But you don’t, do you? You’re going to make it up the Koppenberg, you’re going to beat the two-metre wide 22 per cent bastard, with its half a mile of stupid archaic squared-off stones… oh when is tarmac going to arrive in this country?

The view to the north as you begin to descend is stunning. Why do these people go so slowly downhill? Surely, this is what bike riding is all about? Just let it go; a sweeping right hander, stay off the brakes, a tighter left hander – actually, quite a lot tighter and… Jesus Christ you’re a nanosecond from going headfirst into the biggest pile of dung in Belgium. The Michelin man on the side of your tyres is screaming in horror as you lean your bike over so far that you’re in danger of dabbing a knee like Casey Stoner and the manure mountain kindly deposited by a Flemish farmer on the apex of the corner whistles past your right ear in a cloud of shit-eating flies. If your legs were shaking from the cobbles, everything else is shaking now from the shock of narrowly avoiding a pungent death.

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It’s a daze now. Hills come and go. You’ve lost all sense of direction. All will to live. The long stretch of cobbles you thought you’d avoided at Mater returns to shake the hair out of your head. Your wedding ring shot off somewhere near Ronse and you’ve lost your bottles. You do what you’ve been told, putting it in a bigger gear, taking more weight on your feet, trying not to grip the bars too tightly, but it’s really not helping. Then you see a sign that says the next hill is the Muur.

The Muur. The Keppelmuur. The Mur de Grammont. You have to be a real bastard of a climb to have this many names. The pros get to head over the bridge and straight through the town. But on the Saturday it’s busy so you, cyclotourist, will be forced to skim the town centre and climb up a horrible long drag before you even get to the Muur.

You already know the Muur is bad, because it’s the only road you’ve ever seen that looks steep on TV. You’ve just ridden the hardest four hours of your life. You’re screwed. Nailed to the road. Can you just walk up it in contemplative solitude? No, afraid not, because it’s packed with people encouraging you, pushing the people who’ve stopped and want to get going again. You cannot stop. When you finally come round the last corner, gasping for breath like a goldfish on the kitchen floor, quads burning, eyes watering, it’s out of the dark tunnel and trees and into the sunshine bathing the domed chapel ahead. You are redeemed, my son. Now go forth and get to the finish.

You don’t even feel the Bosberg. Well, in honesty, you were going to get off and walk up it, but you saw the official photographer halfway up, and you thought that you needed to at least get past him, and then you were nearly there, so what the hell. It’s all downhill from here.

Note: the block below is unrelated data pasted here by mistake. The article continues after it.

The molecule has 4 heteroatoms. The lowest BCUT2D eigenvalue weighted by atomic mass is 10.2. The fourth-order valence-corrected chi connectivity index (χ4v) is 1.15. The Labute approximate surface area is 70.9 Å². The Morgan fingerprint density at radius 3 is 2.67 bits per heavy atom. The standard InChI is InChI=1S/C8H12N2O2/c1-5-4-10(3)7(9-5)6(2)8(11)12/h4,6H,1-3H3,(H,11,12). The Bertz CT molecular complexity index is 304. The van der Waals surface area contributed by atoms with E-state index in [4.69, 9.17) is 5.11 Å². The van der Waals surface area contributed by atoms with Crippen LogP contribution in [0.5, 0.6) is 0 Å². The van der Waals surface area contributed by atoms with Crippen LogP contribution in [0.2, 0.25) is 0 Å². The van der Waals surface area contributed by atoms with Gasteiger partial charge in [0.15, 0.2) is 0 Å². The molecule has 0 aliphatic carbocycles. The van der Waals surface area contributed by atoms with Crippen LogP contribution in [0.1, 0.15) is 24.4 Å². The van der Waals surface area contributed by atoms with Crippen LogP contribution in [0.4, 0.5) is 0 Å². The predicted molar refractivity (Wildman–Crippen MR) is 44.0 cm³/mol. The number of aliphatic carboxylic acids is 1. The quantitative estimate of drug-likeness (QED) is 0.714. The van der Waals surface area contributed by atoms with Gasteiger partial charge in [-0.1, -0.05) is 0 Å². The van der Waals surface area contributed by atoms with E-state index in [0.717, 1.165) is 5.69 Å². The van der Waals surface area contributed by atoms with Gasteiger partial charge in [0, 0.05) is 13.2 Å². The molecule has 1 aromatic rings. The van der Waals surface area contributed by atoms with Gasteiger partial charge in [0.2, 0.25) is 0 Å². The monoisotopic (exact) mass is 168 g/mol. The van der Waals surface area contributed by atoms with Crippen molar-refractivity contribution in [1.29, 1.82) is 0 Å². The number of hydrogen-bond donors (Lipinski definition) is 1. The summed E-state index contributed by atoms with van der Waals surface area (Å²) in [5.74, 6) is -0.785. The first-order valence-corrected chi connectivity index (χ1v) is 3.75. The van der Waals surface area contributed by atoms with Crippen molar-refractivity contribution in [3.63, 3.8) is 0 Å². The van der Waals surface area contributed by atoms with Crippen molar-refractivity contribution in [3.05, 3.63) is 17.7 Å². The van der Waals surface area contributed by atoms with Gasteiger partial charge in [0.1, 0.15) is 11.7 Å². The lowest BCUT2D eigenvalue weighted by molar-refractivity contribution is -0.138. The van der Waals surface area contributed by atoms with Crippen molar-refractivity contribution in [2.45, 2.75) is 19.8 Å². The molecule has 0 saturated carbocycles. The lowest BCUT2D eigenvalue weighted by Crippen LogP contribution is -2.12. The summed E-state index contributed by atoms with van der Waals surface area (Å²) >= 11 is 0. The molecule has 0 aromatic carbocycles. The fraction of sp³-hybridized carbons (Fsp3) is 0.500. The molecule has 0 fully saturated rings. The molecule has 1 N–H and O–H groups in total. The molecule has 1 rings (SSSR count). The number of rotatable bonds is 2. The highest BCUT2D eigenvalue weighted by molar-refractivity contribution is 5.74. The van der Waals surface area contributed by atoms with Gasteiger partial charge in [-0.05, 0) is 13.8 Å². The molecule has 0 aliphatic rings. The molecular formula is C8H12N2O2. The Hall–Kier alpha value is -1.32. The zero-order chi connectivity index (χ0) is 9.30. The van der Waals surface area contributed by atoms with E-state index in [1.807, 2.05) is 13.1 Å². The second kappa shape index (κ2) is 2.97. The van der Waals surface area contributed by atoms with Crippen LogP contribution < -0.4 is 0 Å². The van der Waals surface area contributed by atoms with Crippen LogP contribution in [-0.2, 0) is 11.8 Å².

And it really is all downhill from here. With a tailwind. You’re laughing in sheer delight. You’re glad you upgraded to carbon. Okay, nothing’s going to make those cobbles comfy, but these crappy arse-numbing slabs of concrete that pass for roads sure tell you a few things about your body. You’re glad you put those 25c tyres on because you’ve seen the number of people slipping on the shiny stones, and you’ve seen that guy in the white legwarmers fixing at least three punctures, even though he clearly rides three times as fast as you.

Now you’re dreaming about beer. It’s just a couple of kilometres away. And tonight, you’re going to destroy a steak the size of a boy’s head, rare to the point of refrigerated, blood pissing out all over your frites, chewing each mouthful like it’s your rival’s flesh. And you’re going to love it.

Pause. Reflect. Tickle the cranks over and enjoy the final part of the journey while quietly considering lessons learned about other peculiarities of local culture (see sidebar).

When you’re standing on the Oude Kwaremont on Sunday afternoon, you will need the Triple to help you forget about how your arse feels. Because this morning, when you strolled through the crowd leaning on the barriers shouting for Tom Boonen and Fabian Cancellara as they made their way to the sign on, your arse probably looks much like that pavé of ribeye you butchered last night.

If you go to watch the race on the Muur, you’ll have fun, but you won’t see much; it’ll be crammed from about 10.00am. If you go to watch it on the Bosberg, you might get lucky and see Philippe Gilbert bust a gut trying to distance the others, but more than likely, most riders’ races will be run by then. No, the Kwaremont is the spot to be, with everybody gunning to be in the first 20 when it hits the bottom and nobody wanting to get caught behind the crashes that inevitably stack up when you wedge hundreds of speeding riders into a cobbled uphill funnel. When you’ve screamed in their ears and pushed the fallers back on their way, you can follow them up to the top, drink Triple, eat spicy hot dogs, and watch the last 80km on the big screen in the square by the church.